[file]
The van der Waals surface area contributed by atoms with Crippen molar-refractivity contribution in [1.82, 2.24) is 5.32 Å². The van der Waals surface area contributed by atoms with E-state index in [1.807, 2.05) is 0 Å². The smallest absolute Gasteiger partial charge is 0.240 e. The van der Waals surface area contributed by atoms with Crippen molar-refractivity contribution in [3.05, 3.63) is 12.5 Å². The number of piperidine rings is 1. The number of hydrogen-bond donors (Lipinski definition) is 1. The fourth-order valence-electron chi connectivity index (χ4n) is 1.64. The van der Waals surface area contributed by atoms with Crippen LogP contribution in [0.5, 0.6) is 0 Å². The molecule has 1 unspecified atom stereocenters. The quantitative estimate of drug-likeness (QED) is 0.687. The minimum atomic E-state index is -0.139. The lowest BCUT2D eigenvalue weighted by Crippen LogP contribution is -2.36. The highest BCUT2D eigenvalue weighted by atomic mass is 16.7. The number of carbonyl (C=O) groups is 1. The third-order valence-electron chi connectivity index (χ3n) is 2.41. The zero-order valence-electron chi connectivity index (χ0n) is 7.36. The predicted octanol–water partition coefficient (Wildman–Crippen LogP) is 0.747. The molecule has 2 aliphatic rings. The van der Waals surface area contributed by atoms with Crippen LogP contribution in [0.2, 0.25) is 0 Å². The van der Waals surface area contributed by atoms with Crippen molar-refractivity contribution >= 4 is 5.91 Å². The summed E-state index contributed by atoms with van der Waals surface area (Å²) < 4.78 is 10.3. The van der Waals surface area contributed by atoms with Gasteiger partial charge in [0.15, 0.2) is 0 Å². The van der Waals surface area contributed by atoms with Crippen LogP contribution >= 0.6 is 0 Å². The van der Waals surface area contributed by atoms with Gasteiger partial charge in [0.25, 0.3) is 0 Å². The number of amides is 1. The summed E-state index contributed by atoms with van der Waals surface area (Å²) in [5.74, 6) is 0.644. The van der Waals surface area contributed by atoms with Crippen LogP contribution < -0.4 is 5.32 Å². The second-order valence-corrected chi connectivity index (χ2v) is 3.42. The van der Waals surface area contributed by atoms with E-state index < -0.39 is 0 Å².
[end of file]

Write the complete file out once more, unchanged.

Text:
The van der Waals surface area contributed by atoms with Crippen molar-refractivity contribution in [1.82, 2.24) is 5.32 Å². The van der Waals surface area contributed by atoms with E-state index in [1.807, 2.05) is 0 Å². The smallest absolute Gasteiger partial charge is 0.240 e. The van der Waals surface area contributed by atoms with Crippen molar-refractivity contribution in [3.05, 3.63) is 12.5 Å². The number of piperidine rings is 1. The number of hydrogen-bond donors (Lipinski definition) is 1. The fourth-order valence-electron chi connectivity index (χ4n) is 1.64. The van der Waals surface area contributed by atoms with Crippen LogP contribution in [0.5, 0.6) is 0 Å². The molecule has 1 unspecified atom stereocenters. The quantitative estimate of drug-likeness (QED) is 0.687. The minimum atomic E-state index is -0.139. The lowest BCUT2D eigenvalue weighted by Crippen LogP contribution is -2.36. The highest BCUT2D eigenvalue weighted by atomic mass is 16.7. The number of carbonyl (C=O) groups is 1. The third-order valence-electron chi connectivity index (χ3n) is 2.41. The zero-order valence-electron chi connectivity index (χ0n) is 7.36. The predicted octanol–water partition coefficient (Wildman–Crippen LogP) is 0.747. The molecule has 2 aliphatic rings. The van der Waals surface area contributed by atoms with Crippen LogP contribution in [0.2, 0.25) is 0 Å². The van der Waals surface area contributed by atoms with Crippen molar-refractivity contribution >= 4 is 5.91 Å². The summed E-state index contributed by atoms with van der Waals surface area (Å²) < 4.78 is 10.3. The van der Waals surface area contributed by atoms with Gasteiger partial charge in [0.15, 0.2) is 0 Å². The van der Waals surface area contributed by atoms with Crippen LogP contribution >= 0.6 is 0 Å². The van der Waals surface area contributed by atoms with Gasteiger partial charge in [0.25, 0.3) is 0 Å². The number of amides is 1. The summed E-state index contributed by atoms with van der Waals surface area (Å²) in [5.74, 6) is 0.644. The van der Waals surface area contributed by atoms with Crippen LogP contribution < -0.4 is 5.32 Å². The second-order valence-corrected chi connectivity index (χ2v) is 3.42. The van der Waals surface area contributed by atoms with E-state index < -0.39 is 0 Å².